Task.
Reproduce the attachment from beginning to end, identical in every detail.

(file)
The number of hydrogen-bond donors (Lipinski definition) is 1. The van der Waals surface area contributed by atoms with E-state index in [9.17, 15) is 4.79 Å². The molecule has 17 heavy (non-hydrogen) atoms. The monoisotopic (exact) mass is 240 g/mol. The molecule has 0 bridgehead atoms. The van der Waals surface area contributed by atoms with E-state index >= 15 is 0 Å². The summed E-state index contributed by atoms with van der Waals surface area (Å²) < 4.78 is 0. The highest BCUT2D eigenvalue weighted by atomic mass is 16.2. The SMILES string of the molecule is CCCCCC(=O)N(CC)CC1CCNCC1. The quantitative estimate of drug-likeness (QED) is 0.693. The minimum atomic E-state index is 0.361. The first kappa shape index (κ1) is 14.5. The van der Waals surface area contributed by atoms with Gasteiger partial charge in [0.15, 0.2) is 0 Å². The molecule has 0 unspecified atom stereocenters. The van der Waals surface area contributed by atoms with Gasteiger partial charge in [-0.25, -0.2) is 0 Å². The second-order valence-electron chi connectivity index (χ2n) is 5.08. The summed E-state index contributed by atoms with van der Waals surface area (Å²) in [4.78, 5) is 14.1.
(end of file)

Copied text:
The number of hydrogen-bond donors (Lipinski definition) is 1. The van der Waals surface area contributed by atoms with E-state index in [9.17, 15) is 4.79 Å². The molecule has 17 heavy (non-hydrogen) atoms. The monoisotopic (exact) mass is 240 g/mol. The molecule has 0 bridgehead atoms. The van der Waals surface area contributed by atoms with E-state index >= 15 is 0 Å². The summed E-state index contributed by atoms with van der Waals surface area (Å²) < 4.78 is 0. The highest BCUT2D eigenvalue weighted by atomic mass is 16.2. The SMILES string of the molecule is CCCCCC(=O)N(CC)CC1CCNCC1. The quantitative estimate of drug-likeness (QED) is 0.693. The minimum atomic E-state index is 0.361. The first kappa shape index (κ1) is 14.5. The van der Waals surface area contributed by atoms with Gasteiger partial charge in [0.15, 0.2) is 0 Å². The molecule has 0 unspecified atom stereocenters. The van der Waals surface area contributed by atoms with Gasteiger partial charge in [-0.25, -0.2) is 0 Å². The second-order valence-electron chi connectivity index (χ2n) is 5.08. The summed E-state index contributed by atoms with van der Waals surface area (Å²) in [4.78, 5) is 14.1.